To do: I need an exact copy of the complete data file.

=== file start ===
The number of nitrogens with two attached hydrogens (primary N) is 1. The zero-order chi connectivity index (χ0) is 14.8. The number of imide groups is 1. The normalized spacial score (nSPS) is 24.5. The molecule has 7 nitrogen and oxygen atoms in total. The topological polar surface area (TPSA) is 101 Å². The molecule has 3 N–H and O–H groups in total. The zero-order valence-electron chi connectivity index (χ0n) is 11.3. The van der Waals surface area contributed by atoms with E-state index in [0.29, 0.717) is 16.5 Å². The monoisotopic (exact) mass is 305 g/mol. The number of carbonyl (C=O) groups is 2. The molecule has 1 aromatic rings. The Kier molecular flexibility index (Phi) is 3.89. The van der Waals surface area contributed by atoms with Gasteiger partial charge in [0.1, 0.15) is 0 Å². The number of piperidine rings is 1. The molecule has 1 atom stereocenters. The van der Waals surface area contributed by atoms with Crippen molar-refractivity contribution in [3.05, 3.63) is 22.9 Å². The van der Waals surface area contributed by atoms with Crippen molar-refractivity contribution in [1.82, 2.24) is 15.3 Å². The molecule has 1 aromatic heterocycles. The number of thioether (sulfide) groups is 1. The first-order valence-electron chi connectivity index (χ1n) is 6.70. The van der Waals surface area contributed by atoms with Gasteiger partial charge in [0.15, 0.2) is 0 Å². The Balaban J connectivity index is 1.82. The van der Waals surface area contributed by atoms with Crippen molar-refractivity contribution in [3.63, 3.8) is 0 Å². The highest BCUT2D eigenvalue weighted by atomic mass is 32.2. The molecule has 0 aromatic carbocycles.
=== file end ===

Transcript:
The number of nitrogens with two attached hydrogens (primary N) is 1. The zero-order chi connectivity index (χ0) is 14.8. The number of imide groups is 1. The normalized spacial score (nSPS) is 24.5. The molecule has 7 nitrogen and oxygen atoms in total. The topological polar surface area (TPSA) is 101 Å². The molecule has 3 N–H and O–H groups in total. The zero-order valence-electron chi connectivity index (χ0n) is 11.3. The van der Waals surface area contributed by atoms with E-state index in [0.29, 0.717) is 16.5 Å². The monoisotopic (exact) mass is 305 g/mol. The number of carbonyl (C=O) groups is 2. The molecule has 1 aromatic rings. The Kier molecular flexibility index (Phi) is 3.89. The van der Waals surface area contributed by atoms with Gasteiger partial charge in [0.1, 0.15) is 0 Å². The number of piperidine rings is 1. The molecule has 1 atom stereocenters. The van der Waals surface area contributed by atoms with Crippen molar-refractivity contribution in [3.05, 3.63) is 22.9 Å². The van der Waals surface area contributed by atoms with Crippen molar-refractivity contribution in [1.82, 2.24) is 15.3 Å². The molecule has 1 aromatic heterocycles. The number of thioether (sulfide) groups is 1. The first-order valence-electron chi connectivity index (χ1n) is 6.70. The van der Waals surface area contributed by atoms with Gasteiger partial charge in [0.15, 0.2) is 0 Å². The Balaban J connectivity index is 1.82. The van der Waals surface area contributed by atoms with Crippen molar-refractivity contribution in [3.63, 3.8) is 0 Å². The highest BCUT2D eigenvalue weighted by atomic mass is 32.2. The molecule has 0 aromatic carbocycles.